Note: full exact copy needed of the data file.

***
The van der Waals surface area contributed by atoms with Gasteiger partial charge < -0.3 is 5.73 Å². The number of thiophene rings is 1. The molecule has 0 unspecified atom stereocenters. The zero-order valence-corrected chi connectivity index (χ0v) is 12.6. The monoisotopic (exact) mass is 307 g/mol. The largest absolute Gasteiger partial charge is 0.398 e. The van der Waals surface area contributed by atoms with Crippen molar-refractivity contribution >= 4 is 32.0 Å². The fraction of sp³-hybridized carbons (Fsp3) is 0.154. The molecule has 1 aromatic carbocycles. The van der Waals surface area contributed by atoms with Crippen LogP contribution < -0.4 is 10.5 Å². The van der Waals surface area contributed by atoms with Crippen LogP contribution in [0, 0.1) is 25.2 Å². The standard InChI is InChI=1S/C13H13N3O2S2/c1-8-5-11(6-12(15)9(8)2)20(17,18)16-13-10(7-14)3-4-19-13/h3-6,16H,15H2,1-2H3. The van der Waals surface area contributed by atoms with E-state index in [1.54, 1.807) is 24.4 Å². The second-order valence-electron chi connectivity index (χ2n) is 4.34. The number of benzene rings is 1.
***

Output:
The van der Waals surface area contributed by atoms with Gasteiger partial charge < -0.3 is 5.73 Å². The number of thiophene rings is 1. The molecule has 0 unspecified atom stereocenters. The zero-order valence-corrected chi connectivity index (χ0v) is 12.6. The monoisotopic (exact) mass is 307 g/mol. The largest absolute Gasteiger partial charge is 0.398 e. The van der Waals surface area contributed by atoms with Crippen molar-refractivity contribution >= 4 is 32.0 Å². The fraction of sp³-hybridized carbons (Fsp3) is 0.154. The molecule has 1 aromatic carbocycles. The van der Waals surface area contributed by atoms with Crippen LogP contribution < -0.4 is 10.5 Å². The van der Waals surface area contributed by atoms with Crippen LogP contribution in [0, 0.1) is 25.2 Å². The standard InChI is InChI=1S/C13H13N3O2S2/c1-8-5-11(6-12(15)9(8)2)20(17,18)16-13-10(7-14)3-4-19-13/h3-6,16H,15H2,1-2H3. The van der Waals surface area contributed by atoms with E-state index in [1.54, 1.807) is 24.4 Å². The second-order valence-electron chi connectivity index (χ2n) is 4.34. The number of benzene rings is 1.